First, using the latest North Korean nuclear test as a reason to restart the Six-Party Talks is wrong in principle and in practice. As noted by Japan, this nuclear test is the latest is a long line of North Korean actions that run counter to its Six-Party commitments. North Korea's actions show that nothing which is agreed in the Six-Party Talks affects North Korea's decades-long nuclearisation strategy. Restarting the talks, which permits North Korea another media-friendly gap in attempts to isolate it for its destabilising behaviour, sends the wrong message (do wrong and get rewarded in the hopes that you will not do wrong again) and will likely encourage further transgressions.

Second, China's policy towards North Korea should be the focus of criticism, not that of the US. China's rhetoric on North Korean nuclearisation has certainly become less contradictory to that of the US, Japan and South Korea. Yet China willingly provides the largest gaps in attempts to isolate North Korea for its nuclear destabilisation. Isolation is still the best tool available to try to change North Korea's nuclear calculations and has the significant added benefit of imposing costs on North Korea for its destabilising behaviour and for welching on its commitments. It also sends the right message to Pyongyang: do wrong, suffer the consequences.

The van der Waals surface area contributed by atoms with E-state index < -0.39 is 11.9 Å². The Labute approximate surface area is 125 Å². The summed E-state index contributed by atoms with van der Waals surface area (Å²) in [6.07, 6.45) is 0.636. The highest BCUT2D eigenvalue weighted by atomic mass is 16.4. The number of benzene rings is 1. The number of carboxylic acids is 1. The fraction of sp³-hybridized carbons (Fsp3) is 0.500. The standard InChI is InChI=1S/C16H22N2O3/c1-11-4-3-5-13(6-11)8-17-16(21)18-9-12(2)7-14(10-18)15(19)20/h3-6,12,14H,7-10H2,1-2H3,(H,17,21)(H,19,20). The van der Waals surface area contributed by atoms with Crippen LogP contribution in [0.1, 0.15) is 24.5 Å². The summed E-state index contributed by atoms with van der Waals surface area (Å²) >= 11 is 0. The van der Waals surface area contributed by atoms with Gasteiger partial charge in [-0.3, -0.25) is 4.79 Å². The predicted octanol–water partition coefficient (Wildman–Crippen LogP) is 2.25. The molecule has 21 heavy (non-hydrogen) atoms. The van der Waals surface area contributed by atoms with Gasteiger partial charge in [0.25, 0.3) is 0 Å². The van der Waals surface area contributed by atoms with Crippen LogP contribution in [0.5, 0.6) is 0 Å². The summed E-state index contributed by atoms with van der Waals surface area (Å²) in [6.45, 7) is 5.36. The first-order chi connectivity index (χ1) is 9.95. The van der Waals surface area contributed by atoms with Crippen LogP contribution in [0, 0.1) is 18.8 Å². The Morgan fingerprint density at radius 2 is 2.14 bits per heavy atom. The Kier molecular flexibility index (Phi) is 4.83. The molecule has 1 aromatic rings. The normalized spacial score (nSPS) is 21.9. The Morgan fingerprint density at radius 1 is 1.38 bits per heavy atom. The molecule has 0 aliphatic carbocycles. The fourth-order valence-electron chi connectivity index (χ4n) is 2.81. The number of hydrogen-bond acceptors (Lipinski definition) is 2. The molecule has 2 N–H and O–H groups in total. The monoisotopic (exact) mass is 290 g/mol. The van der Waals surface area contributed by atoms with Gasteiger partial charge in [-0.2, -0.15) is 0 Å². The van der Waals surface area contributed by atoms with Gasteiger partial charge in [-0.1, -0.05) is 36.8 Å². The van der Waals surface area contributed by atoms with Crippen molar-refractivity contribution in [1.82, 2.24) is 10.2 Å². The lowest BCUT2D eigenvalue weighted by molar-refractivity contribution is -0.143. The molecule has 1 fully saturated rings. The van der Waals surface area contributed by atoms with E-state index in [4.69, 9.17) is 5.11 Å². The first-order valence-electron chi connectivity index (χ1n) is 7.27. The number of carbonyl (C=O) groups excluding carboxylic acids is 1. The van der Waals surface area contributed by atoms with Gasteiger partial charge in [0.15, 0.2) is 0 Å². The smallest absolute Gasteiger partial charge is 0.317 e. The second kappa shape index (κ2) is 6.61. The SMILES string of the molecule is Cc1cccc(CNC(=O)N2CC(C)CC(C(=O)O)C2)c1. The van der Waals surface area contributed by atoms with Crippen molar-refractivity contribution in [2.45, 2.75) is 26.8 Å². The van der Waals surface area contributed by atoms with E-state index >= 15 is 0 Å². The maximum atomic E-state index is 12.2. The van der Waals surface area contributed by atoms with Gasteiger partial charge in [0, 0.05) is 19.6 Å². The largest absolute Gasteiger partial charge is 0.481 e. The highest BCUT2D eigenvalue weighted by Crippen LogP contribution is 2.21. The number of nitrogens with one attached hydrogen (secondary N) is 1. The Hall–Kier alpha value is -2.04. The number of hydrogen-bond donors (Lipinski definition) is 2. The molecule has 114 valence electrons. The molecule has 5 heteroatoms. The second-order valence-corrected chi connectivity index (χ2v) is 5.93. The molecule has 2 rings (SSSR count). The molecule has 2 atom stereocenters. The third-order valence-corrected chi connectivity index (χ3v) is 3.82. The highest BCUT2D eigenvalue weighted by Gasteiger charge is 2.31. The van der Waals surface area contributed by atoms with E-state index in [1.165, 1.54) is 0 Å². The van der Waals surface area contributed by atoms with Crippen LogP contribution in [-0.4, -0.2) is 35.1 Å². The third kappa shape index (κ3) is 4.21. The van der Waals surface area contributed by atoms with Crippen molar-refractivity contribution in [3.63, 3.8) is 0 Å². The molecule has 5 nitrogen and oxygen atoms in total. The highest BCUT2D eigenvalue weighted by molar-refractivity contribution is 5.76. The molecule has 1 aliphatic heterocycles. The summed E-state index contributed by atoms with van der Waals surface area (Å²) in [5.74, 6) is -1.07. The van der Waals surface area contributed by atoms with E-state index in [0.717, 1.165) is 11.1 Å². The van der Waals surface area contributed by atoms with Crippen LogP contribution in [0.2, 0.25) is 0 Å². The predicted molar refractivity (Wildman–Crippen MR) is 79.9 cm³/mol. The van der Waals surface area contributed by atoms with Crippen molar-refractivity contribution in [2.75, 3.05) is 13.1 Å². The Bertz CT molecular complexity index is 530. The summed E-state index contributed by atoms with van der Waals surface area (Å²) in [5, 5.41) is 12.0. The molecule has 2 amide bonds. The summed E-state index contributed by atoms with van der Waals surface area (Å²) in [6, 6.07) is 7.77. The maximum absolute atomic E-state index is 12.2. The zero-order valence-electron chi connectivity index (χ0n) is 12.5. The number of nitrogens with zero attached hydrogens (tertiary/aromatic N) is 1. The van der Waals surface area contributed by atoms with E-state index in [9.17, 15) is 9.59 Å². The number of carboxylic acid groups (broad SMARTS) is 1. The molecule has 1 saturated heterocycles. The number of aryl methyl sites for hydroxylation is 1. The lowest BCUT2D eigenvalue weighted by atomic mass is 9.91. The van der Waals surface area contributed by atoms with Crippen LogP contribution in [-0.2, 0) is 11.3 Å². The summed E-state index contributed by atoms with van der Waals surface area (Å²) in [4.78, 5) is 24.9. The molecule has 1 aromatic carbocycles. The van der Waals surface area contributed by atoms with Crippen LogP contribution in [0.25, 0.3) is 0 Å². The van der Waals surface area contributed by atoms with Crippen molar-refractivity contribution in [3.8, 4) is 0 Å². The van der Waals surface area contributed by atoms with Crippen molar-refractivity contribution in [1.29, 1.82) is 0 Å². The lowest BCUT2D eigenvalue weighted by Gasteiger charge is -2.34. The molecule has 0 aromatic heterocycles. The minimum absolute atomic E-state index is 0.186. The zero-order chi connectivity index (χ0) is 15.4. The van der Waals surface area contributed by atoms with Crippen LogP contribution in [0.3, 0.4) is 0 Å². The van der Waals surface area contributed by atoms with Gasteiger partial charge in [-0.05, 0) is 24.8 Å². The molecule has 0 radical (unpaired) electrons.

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Three tweaks to the US 'strategic patience' approach, supported by Japan and South Korea, would help correct these persistent assumptions and make the approach more consistent:

  • All six parties should admit the twin realities that North Korea is a nuclear-armed state (hence comparisons with the Iran nuclear deal are false) and that Pyongyang shows no signs of altering this long-sought status. This will not be easy.
  • The US, Japan and South Korea (and Russia and China, if willing) should declare the Six-Party Talks dead due to North Korea's continued transgressions. To not do so implies that the Six-Party Talks are more important to the US, Japan and South Korea than they are to North Korea.
  • There should be greater efforts to crack down on known North Korean ways of getting around sanctions. Announcing new sanctions would be to fall into the time warp again. Expending more effort and diplomatic capital on truly enforcing the existing ones would be new.